Further to the west, the Suez Canal was defended from Ottoman attacks in 1915 and 1916; in August, a German and Ottoman force was defeated at the Battle of Romani by the ANZAC Mounted Division and the 52nd (Lowland) Infantry Division. Following this victory, an Egyptian Expeditionary Force advanced across the Sinai Peninsula, pushing Ottoman forces back in the Battle of Magdhaba in December and the Battle of Rafa on the border between the Egyptian Sinai and Ottoman Palestine in January 1917.

The British naval blockade began to have a serious impact on Germany. In response, in February 1917, the German General Staff convinced Chancellor Theobald von Bethmann-Hollweg to declare unrestricted submarine warfare, with the goal of starving Britain out of the war.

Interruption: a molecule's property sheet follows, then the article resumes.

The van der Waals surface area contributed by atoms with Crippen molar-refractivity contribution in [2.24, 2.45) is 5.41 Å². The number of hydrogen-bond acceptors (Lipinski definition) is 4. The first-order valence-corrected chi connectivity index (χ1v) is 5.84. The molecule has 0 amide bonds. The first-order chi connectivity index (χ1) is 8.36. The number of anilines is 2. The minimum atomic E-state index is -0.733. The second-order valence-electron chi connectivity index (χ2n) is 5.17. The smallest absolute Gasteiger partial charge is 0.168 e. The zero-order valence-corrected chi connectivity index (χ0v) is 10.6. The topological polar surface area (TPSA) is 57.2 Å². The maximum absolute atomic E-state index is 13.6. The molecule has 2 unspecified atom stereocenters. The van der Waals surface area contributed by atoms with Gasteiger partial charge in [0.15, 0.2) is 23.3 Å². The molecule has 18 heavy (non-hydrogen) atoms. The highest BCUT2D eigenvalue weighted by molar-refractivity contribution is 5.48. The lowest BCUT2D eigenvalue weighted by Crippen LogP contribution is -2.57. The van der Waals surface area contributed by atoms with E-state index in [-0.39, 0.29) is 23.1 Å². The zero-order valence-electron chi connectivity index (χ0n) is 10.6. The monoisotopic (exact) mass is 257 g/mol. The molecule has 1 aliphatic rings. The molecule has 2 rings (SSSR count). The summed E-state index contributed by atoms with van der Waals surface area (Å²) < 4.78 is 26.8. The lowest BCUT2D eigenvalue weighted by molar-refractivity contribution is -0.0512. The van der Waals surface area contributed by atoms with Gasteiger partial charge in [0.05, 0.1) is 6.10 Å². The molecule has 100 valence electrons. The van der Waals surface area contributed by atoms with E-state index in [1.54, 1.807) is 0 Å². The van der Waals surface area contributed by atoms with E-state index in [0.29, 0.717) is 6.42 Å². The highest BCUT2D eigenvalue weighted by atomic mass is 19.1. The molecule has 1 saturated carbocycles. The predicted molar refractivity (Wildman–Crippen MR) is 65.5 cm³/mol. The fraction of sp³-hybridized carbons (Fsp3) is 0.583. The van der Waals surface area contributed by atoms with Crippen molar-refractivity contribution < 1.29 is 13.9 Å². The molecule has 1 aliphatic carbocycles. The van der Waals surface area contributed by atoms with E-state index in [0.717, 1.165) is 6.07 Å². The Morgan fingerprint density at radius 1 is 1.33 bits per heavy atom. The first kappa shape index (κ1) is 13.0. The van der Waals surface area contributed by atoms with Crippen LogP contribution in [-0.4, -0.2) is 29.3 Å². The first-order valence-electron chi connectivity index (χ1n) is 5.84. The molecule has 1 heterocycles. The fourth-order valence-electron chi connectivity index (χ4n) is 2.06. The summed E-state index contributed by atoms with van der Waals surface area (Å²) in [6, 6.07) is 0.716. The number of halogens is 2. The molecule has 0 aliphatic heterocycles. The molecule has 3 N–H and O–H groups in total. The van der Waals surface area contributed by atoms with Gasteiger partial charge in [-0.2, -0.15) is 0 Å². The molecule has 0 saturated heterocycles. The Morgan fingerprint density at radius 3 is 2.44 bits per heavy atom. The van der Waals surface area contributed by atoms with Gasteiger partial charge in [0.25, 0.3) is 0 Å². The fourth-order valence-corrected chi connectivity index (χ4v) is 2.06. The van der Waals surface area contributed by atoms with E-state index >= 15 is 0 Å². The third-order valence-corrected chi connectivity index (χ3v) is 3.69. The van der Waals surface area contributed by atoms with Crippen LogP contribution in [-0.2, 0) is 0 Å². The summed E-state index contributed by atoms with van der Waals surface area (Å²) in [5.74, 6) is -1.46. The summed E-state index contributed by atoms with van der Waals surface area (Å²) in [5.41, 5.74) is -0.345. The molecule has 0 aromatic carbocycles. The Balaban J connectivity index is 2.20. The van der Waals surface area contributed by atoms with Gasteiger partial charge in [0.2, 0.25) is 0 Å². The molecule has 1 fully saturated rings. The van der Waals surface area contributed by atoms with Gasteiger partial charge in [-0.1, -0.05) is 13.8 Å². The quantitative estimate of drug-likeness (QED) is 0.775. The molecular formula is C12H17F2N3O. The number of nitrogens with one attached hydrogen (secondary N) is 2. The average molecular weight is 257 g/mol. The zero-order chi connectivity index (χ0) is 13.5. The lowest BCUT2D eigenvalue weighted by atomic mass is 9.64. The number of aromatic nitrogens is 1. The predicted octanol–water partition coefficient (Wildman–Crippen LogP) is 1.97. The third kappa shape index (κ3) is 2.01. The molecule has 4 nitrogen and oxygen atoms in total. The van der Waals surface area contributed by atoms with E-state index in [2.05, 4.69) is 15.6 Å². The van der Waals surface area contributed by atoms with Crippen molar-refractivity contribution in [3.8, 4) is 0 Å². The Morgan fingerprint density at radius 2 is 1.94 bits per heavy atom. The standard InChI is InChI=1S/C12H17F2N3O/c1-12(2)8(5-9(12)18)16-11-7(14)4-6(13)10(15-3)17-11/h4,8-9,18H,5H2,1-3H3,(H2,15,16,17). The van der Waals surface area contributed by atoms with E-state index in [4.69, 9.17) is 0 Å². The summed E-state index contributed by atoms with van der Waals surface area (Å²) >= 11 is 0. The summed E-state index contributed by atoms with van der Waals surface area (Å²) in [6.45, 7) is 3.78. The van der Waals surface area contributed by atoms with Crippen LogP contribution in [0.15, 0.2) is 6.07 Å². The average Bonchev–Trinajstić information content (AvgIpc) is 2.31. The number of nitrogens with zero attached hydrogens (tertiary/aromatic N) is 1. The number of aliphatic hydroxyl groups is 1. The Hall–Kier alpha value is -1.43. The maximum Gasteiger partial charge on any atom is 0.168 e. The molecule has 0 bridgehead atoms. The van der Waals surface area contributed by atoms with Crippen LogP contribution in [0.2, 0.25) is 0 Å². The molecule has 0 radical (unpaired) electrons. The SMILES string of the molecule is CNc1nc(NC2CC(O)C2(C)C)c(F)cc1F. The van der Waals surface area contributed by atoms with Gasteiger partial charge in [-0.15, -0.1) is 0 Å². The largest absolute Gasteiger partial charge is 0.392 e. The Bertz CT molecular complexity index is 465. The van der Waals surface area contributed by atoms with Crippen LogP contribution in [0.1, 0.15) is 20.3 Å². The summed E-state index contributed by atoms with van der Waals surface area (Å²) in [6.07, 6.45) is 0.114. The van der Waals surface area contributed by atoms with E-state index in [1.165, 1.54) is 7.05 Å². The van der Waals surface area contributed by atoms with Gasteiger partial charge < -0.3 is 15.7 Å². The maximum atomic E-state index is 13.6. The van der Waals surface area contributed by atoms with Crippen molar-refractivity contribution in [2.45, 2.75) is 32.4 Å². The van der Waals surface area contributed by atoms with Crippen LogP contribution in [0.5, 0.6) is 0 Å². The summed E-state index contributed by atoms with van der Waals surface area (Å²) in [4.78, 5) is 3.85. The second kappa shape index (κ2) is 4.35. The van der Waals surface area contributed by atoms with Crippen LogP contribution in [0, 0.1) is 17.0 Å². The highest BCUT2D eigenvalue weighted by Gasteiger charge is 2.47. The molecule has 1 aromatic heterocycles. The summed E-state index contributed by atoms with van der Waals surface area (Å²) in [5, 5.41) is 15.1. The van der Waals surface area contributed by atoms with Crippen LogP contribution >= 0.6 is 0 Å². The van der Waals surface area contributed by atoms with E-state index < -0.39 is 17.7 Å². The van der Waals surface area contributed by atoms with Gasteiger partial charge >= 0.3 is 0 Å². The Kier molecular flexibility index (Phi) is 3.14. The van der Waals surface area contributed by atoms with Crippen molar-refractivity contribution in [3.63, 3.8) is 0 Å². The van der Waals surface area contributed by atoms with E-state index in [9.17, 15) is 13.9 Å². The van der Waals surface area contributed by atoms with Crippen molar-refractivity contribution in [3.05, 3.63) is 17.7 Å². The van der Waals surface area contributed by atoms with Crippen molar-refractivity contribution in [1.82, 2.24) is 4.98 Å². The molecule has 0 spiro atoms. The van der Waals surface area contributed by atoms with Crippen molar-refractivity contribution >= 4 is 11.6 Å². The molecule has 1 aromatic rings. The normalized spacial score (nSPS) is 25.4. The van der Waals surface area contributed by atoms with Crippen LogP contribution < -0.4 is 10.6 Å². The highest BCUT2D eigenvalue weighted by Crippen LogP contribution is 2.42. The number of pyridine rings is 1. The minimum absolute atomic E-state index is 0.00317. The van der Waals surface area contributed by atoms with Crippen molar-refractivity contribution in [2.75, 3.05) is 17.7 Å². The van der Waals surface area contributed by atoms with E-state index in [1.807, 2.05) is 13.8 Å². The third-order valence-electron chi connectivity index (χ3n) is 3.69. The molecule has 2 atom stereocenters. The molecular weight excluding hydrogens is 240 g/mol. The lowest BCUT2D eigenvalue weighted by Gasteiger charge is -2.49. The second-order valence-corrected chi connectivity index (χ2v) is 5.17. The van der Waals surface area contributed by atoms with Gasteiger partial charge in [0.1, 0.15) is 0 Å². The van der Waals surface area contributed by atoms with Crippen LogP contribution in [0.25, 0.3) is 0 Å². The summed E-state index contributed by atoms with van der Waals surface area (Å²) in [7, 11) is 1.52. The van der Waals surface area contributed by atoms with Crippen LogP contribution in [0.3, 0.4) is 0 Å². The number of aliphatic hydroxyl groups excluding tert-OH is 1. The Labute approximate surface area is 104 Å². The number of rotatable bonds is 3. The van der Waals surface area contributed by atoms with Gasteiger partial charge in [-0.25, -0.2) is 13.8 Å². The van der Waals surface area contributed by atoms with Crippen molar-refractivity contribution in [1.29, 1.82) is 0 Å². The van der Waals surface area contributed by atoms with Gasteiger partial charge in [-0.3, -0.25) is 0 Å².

In Mesopotamia, by contrast, after the defeat of the British defenders in the Siege of Kut by the Ottomans (1915–16), British Imperial forces reorganised and captured Baghdad in March 1917.

In March and April 1917, at the First and Second Battles of Gaza, German and Ottoman forces stopped the advance of the Egyptian Expeditionary Force, which had begun in August 1916 at the Battle of Romani.

Wilson (USA presedint) called for war on Germany on 2 April 1917, which the US Congress declared 4 days later.

Protracted action at Verdun throughout 1916, combined with the bloodletting at the Somme, brought the exhausted French army to the brink of collapse. Futile attempts using frontal assault came at a high price for both the British and the French and led to the widespread French Army Mutinies, after the failure of the costly Nivelle Offensive of April–May 1917.